Guideline Metrics: Current strategies to capture guideline metrics are through manual chart
review and include number of patients with VAP that received oral care.

Implementation Plan/Tools
1. Guideline will be housed on uConnect in a dedicated folder for CPGs.
2. Release of the guideline will be advertised in the Physician/APP Briefing newsletter.
3. Links to this guideline will be updated and/or added in appropriate Health Link or equivalent
tools, including:

Order Panels
Mechanical Ventilation- Pediatric [O147629]
Mechanical Ventilation- Neonatal [RT0080]

Disclaimer
Clinical practice guidelines assist clinicians by providing a framework for the evaluation and
treatment of patients. This guideline outlines the preferred approach for most patients. It is not
LQWHQGHG�WR�UHSODFH�D�FOLQLFLDQ¶V�MXGJPHQW�RU�WR�HVWDEOLVK�D�SURWRFRO�IRU�DOO�SDWLHQWV��,W�LV�
understood that some patients will not fit the clinical condition contemplated by a guideline and
that a guideline will rarely establish the only appropriate approach to a problem




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8
Appendix A. Evidence Grading Scheme(s)

Figure 1. GRADE Methodology adapted by UW Health

GRADE Ranking of Evidence
High We are confident that the effect in the study reflects the actual effect.
Moderate We are quite confident that the effect in the study is close to the true effect, but it
is also possible it is substantially different.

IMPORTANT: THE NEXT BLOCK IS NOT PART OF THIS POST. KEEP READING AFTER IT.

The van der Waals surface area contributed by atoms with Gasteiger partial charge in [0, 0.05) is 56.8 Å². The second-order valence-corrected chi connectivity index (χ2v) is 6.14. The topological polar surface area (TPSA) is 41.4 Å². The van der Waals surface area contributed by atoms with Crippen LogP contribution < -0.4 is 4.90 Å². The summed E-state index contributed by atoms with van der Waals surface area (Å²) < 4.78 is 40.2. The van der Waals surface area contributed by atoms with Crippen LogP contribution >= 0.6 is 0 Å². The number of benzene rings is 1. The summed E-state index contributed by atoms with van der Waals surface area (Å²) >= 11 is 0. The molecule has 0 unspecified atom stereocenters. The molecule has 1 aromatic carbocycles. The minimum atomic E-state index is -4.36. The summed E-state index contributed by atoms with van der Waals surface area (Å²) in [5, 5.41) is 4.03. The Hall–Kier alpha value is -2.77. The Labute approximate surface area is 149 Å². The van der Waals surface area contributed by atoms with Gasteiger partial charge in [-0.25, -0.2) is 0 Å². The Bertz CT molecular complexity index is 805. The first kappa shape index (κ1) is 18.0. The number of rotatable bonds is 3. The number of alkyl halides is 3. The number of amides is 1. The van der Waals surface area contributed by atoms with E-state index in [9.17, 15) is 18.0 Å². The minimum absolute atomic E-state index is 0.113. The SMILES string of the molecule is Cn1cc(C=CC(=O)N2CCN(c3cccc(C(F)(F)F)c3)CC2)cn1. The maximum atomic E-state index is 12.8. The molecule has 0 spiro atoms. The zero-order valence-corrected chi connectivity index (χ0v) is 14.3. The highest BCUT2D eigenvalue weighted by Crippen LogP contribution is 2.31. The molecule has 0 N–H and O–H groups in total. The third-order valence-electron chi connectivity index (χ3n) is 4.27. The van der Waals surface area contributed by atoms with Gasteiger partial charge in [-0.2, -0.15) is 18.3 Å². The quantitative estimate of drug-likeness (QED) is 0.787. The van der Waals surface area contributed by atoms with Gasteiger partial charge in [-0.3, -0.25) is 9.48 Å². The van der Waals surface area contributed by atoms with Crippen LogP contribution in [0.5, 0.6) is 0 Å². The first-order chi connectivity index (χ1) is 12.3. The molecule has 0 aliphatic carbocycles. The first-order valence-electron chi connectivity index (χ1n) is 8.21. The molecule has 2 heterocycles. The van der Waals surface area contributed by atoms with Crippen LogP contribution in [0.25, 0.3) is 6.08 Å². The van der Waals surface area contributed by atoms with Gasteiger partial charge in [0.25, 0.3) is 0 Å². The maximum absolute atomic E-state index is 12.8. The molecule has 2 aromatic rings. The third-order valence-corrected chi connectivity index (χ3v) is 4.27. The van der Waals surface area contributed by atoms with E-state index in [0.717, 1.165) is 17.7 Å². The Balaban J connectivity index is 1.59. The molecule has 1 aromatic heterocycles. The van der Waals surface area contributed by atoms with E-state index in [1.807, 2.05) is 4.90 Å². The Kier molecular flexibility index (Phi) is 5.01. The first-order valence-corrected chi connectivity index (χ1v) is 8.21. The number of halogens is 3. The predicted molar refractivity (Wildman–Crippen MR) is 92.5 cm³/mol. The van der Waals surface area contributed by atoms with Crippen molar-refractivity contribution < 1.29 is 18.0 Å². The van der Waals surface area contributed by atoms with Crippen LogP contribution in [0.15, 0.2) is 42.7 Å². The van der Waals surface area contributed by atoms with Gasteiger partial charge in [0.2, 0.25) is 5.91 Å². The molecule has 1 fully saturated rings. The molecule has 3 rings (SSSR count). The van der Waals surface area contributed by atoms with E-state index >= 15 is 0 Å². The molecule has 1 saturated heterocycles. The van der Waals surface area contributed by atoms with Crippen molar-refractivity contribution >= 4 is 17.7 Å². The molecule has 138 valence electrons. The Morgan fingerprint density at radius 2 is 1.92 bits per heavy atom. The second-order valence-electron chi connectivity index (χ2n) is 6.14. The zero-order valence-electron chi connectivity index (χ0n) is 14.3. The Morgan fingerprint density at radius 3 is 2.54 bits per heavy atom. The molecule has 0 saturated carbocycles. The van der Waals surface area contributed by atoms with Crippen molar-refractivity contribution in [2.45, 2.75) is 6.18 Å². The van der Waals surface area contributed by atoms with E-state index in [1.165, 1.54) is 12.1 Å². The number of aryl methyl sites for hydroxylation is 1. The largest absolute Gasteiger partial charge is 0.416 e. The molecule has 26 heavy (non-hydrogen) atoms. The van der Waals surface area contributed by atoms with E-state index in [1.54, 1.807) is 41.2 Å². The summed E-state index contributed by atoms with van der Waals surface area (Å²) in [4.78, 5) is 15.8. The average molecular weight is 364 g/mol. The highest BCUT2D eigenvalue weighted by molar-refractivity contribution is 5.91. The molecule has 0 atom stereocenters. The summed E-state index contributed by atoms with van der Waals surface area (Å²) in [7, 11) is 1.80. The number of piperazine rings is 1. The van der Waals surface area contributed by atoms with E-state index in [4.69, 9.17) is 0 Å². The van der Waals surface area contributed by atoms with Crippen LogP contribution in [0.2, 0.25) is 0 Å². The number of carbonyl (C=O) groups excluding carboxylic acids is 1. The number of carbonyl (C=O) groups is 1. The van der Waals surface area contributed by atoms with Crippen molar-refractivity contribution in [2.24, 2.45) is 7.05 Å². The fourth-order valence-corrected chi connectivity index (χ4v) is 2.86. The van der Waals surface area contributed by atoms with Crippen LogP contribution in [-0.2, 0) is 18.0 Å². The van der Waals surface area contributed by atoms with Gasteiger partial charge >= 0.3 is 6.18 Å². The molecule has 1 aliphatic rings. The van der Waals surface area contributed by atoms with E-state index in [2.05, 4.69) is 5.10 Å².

Low The true effect may differ significantly from the estimate.
Very Low The true effect is likely to be substantially different from the estimated effect.

GRADE Ratings for Recommendations For or Against Practice
Strong The net benefit of the treatment is clear, patient values and circumstances
are unlikely to affect the decision.
Weak/conditional
Recommendation may be conditional upon patient values and
preferences, the resources available, or the setting in which the
intervention will be implemented.

RATING SCHEME FOR THE STRENGTH OF THE EVIDENCE (SHEA/IDfSA):

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9
RATING SCHEME FOR CENTERS FOR DISEASE CONTROL AND PREVENTION
(CDC)
CDC Categories of Evidence
Category IA
Strongly recommended for implementation and strongly
supported by well-designed experimental, clinical or
epidemiologic studies
Category IB
Strongly recommended for implementation and supported by
some clinical or epidemiologic studies and by strong theoretical
rationale
Category IC Required implementation, as mandated by federal or state
regulation or standard
Category II
Suggested for implementation and supported by suggestive
clinical or epidemiologic studies or by strong theoretical
rationale
No
Recommendation;
Unresolved Issue
Practices for which insufficient evidence or no consensus exists
about efficacy

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Contact: Lee Vermeulen, CCKM@uwhealth.org Last Revised: 03/2016CCKM@uwhealth.org



10
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Copyright © 201� University of Wisconsin Hospital s and Clinics Authority